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Personnel Files

Do I have a right to view my personnel file?

The answer to this question depends on the state in which you work. The states of Alaska, California, Connecticut, Delaware, Illinois, Iowa, Maine, Massachusetts, Michigan, Minnesota, Nevada, New Hampshire, Oregon, Pennsylvania, Rhode Island, Washington and Wisconsin allow at least limited access to your files. In the other states, reviewing your file is at the discretion of the employer.

CAUTION: Never take information from your personnel file without permission from your employer. Doing so may be illegal and create additional problems.

What should I expect to find in my file?

Typically, documents will fall under the following categories:

Are there certain documents that should not be kept in the personnel file?

Yes. Medical records should be kept separate, as well as Employment Eligibility Verification forms (Form I-9). Any investigative records, security clearances and credit reports should also be kept out of the file.

TIP: It is good policy to audit your employee's personnel files on a regular basis. Remove items that are no longer relevant, such as performance reviews more than 3 years old.

Is my electronic mail (e-mail) private?

Though there is an expectation of privacy, the answer is no. The company owns the equipment and the e-mail software, and is entitled to monitor its use. This extends to Web-based e-mail as well, whether it is Yahoo, AOL, AIM, or any other. The same rules hold true for voice mail.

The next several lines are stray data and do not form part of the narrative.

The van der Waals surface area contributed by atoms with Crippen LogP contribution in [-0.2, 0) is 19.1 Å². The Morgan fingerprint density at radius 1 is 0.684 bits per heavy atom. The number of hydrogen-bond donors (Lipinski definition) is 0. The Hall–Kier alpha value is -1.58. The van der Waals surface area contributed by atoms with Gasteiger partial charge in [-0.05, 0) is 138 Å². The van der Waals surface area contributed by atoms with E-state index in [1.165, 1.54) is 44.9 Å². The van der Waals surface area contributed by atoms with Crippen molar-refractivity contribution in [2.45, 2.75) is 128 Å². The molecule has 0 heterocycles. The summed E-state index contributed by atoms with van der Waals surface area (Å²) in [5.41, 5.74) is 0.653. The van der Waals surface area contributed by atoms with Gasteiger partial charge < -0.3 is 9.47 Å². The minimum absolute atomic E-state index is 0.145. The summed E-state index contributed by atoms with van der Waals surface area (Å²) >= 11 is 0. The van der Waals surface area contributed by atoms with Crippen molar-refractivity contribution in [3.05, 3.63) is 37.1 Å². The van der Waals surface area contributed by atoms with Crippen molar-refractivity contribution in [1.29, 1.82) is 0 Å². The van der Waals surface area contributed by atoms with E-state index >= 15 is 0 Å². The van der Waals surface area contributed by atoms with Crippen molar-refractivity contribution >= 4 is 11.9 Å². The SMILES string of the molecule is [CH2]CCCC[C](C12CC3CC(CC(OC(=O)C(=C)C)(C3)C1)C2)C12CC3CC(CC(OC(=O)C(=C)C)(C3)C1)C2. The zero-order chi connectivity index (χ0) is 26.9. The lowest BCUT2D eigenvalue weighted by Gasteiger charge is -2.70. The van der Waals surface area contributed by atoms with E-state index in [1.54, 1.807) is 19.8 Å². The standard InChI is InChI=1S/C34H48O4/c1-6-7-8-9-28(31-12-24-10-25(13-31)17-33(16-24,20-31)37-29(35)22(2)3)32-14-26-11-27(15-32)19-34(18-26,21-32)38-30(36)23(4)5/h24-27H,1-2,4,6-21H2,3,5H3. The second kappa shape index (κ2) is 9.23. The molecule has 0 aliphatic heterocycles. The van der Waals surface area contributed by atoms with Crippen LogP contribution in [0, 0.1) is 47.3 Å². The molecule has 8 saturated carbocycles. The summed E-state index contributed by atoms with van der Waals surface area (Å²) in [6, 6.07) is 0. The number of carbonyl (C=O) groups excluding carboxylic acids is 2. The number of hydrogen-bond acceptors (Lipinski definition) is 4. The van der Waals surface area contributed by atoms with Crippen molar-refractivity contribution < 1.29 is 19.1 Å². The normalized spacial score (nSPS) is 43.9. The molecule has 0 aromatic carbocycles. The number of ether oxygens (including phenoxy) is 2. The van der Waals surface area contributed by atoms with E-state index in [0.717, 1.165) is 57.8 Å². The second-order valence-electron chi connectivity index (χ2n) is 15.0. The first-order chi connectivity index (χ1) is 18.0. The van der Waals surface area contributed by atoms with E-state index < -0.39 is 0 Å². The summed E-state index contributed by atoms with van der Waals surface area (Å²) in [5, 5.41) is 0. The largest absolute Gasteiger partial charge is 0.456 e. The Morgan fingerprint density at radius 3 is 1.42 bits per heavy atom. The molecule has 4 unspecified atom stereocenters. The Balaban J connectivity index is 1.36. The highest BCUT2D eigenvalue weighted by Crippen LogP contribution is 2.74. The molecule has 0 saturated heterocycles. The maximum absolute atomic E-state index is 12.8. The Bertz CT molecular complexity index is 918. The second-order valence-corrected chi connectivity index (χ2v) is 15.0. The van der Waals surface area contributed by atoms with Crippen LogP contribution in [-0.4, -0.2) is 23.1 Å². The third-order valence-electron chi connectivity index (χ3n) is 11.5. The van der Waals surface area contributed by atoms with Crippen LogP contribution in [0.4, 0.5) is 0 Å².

TIP: Employers are advised to inform employees that they maintain the right to monitor e-mail. The best way to do this is by having an e-mail and Internet policy in which the employee consents to any monitoring.

Can my boss listen to my phone calls at work?

It depends. Companies often monitor calls for quality-control purposes. If they are monitoring for business reasons, there is generally no issue. In cases where the call is personal, the employer, under the Electronic Communications Privacy Act (ECPA), is supposed to immediately stop monitoring. There is an exception to this, where the employees are told not to make personal calls from business phones.

SIDEBAR: A number of states, most notably California, have state wiretap laws that provide employees with additional protection.

Is my employer entitled to see what is on my computer at work?

Again, because the employer owns the equipment, it is entitled to monitor that equipment to ensure its use is for business purposes. This monitoring can be done with the use of software that will monitor network and Internet usage.

Another type of computer monitoring is called "keystroke monitoring." Here the system counts how many keystrokes per hour each employee is making. It is typically used in industries where people spend most of their time inputting data. Some systems can monitor exactly what is being typed and deleted.

What restrictions, if any, are there on my company videotaping me without my permission?

For video monitoring to be permissible, the company must generally show a legitimate business purpose to do it, such as to protect inventory. Monitoring should not be done in private areas such as restrooms or locker rooms.

May my employer search my desk?

The answer to this varies by state. In some cases where you can lock the desk, the answer is no. In other jurisdictions, the desk is treated as employer property and therefore the employer maintains the right to inspect. Check with your local Department of Labor for the regulations in your state.